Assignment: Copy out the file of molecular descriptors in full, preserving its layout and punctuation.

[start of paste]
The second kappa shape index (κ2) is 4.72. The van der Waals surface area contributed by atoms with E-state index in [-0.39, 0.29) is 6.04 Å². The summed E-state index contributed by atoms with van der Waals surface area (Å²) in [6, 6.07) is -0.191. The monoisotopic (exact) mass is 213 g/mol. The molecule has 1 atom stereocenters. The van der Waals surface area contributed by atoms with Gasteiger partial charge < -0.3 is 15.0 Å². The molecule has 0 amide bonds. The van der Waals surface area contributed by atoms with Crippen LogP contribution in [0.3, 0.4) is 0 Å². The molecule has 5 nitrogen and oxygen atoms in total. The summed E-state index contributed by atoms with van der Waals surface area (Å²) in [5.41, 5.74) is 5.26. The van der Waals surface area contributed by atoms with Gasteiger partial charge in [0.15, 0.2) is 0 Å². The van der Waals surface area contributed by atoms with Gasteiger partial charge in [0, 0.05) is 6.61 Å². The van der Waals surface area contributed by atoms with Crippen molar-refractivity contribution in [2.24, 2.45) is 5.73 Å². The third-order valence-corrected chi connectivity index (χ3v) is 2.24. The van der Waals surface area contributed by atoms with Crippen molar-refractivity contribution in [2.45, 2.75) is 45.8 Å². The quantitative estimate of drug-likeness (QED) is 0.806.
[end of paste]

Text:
The second kappa shape index (κ2) is 4.72. The van der Waals surface area contributed by atoms with E-state index in [-0.39, 0.29) is 6.04 Å². The summed E-state index contributed by atoms with van der Waals surface area (Å²) in [6, 6.07) is -0.191. The monoisotopic (exact) mass is 213 g/mol. The molecule has 1 atom stereocenters. The van der Waals surface area contributed by atoms with Gasteiger partial charge < -0.3 is 15.0 Å². The molecule has 0 amide bonds. The van der Waals surface area contributed by atoms with Crippen LogP contribution in [0.3, 0.4) is 0 Å². The molecule has 5 nitrogen and oxygen atoms in total. The summed E-state index contributed by atoms with van der Waals surface area (Å²) in [5.41, 5.74) is 5.26. The van der Waals surface area contributed by atoms with Gasteiger partial charge in [0.15, 0.2) is 0 Å². The van der Waals surface area contributed by atoms with Gasteiger partial charge in [0, 0.05) is 6.61 Å². The van der Waals surface area contributed by atoms with Crippen molar-refractivity contribution in [2.24, 2.45) is 5.73 Å². The third-order valence-corrected chi connectivity index (χ3v) is 2.24. The van der Waals surface area contributed by atoms with Crippen molar-refractivity contribution in [2.45, 2.75) is 45.8 Å². The quantitative estimate of drug-likeness (QED) is 0.806.